Appointing a new president and CEO, FivePrime Therapeutics Inc. raised $12 million in its second round of financing to push functional screening of what the start-up company calls the Pharmanome, and to advance protein therapeutics.
FivePrime was founded "on the basis of creating solutions to the bottlenecks in drug discovery that have arisen with the wealth of information coming out of the genome," said new leader Gail Maderis. Scientists refer to the phosphate end of DNA as the "five prime" end.
"Everyone's bought into the vision and the concept" of handling the avalanche of genomics data, she noted. "The trick is having the right tools to make this happen."
Until July, Maderis was vice president of Cambridge, Mass.-based Genzyme Corp., and president of the Genzyme Molecular Oncology unit.
Former FivePrime CEO Lewis "Rusty" Williams, who started the company in 2001, is staying on as executive chairman and leader of research efforts. Lewis co-founded Cor Therapeutics Inc., of South San Francisco, bought by Cambridge, Mass.-based Millennium Pharmaceuticals Inc. two years ago. (See BioWorld Today, Dec. 7, 2001.)
Williams also was the head of research and development at Chiron Corp., of Emeryville, Calif., before starting FivePrime, which "really geared up about mid-year 2002," Maderis said. The South San Francisco-based firm is seeking to exploit "the entire set of pharmaceutically relevant genes and proteins," which it calls the Pharmanome.
Specifically, FivePrime is using data gathered from full-length complementary DNA's of "whole sets" of proteins in functional assays that are done in vivo and in vitro. The intended upshot is more leads with better specificity and selectivity, plus economies of scale.
"What we're aiming to do is turn drug discovery on its head, so that instead of saying, I have a gene, what is it good for?' and putting it through umpteen functional assays, trying to figure out its utility, we're starting with medically focused screens," Maderis said. "We hope within the next year to have multiple therapeutic leads."
FivePrime boasts "massively parallel, full-length cDNA-generating, high-throughput protein production" to be deployed with its functional assay and testing engines.
"We can make hundreds of proteins at a time," she told BioWorld Today. "Our initial screens are set up in Type II diabetes and lymphocyte reconstitution, looking at factors that would be involved in the proliferation and reconstitution in, for example, post-bone marrow transplant [patients]." There also are programs in immune-mediated diseases, cancer and osteoarthritis.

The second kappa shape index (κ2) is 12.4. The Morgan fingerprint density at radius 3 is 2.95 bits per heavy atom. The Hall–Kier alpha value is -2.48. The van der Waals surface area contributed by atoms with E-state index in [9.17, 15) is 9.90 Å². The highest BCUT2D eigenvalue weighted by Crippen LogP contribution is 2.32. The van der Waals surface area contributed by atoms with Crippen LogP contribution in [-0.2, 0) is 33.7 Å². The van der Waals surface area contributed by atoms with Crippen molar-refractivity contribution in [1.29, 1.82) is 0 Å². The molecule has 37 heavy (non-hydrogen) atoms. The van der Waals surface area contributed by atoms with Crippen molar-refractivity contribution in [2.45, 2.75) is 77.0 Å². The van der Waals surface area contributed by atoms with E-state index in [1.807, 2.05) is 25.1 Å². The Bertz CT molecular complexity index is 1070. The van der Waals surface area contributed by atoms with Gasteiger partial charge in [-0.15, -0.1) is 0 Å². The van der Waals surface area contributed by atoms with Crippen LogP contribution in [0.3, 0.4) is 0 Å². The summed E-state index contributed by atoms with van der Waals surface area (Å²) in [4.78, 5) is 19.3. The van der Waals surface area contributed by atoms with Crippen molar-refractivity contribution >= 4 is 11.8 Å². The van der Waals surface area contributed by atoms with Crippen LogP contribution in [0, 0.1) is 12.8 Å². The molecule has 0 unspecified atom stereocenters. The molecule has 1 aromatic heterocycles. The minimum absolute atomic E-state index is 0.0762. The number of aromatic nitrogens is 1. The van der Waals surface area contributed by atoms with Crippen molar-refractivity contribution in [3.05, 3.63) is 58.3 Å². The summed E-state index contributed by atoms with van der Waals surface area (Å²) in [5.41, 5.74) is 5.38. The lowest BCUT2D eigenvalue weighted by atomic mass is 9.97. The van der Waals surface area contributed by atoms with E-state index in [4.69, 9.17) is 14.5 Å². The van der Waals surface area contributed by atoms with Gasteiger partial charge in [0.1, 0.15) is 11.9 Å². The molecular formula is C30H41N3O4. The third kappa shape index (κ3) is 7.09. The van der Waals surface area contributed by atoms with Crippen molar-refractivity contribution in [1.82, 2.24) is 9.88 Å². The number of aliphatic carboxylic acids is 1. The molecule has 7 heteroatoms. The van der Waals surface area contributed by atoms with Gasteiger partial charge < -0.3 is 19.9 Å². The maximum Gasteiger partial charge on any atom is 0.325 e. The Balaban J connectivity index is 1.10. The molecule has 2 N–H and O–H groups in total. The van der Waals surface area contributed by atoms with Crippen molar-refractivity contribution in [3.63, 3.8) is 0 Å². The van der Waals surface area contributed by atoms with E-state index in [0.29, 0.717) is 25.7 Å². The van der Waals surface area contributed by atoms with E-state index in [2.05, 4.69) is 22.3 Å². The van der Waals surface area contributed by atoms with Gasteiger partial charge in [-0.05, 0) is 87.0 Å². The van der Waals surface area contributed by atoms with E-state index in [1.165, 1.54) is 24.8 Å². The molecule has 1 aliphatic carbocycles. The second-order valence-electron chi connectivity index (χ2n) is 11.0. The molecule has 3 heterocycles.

"The platform is applicable to all kinds of drug discovery," Maderis noted, but the company is focusing for now on secreted proteins "because the protein is the drug. It's a very fertile field to pursue and a fruitful area for partnering, we believe."
The partnering effort is "just getting ready to start," she said. "The first year was [spent] building up the collection of cDNAs and getting the high-throughput production running at full speed."
She acknowledged the "painful re-direction" of genomics that has taken place in recent years and said FivePrime has avoided hazards met by other firms because it has "established a set of full-length clones through collaborations without any infrastructure development. The clone collection, the cDNA, is all through collaboration."
Its libraries are made in Japan, through a collaboration with Tokyo-based Dnaform, a spin-off from Japan's Institute of Physical and Chemical Research.
"All of the [FivePrime] employees are devoted to the biology, the screens and the downstream efforts," Maderis said. "If you walk through our labs, it's molecular biology, tissue culture, the standard kinds of work. We do have some proprietary in vivo models."
She spent "11 wonderful years at Genzyme," Maderis said, leaving when the company decided to eliminate its tracking stocks and reabsorb the molecular oncology unit she was in charge of - a move that has become the subject of litigation by Genzyme's biosurgery unit. (See BioWorld Today, June 5, 2003, and Aug. 19, 2003.)
FivePrime "approached me, and the opportunity to transform protein discovery was very compelling," Maderis said. "It's really an exceptional company."
The financing was co-led by existing investors Kleiner Perkins Caufield and Byers, of Menlo Park, Calif.; Versant Ventures, also of Menlo Park; and TPG Ventures, of San Francisco. New investors participating in the round were Advanced Technology Ventures, of Palo Alto, Calif.; Singapore Economic Development Board; and The Wellcome Trust, of London.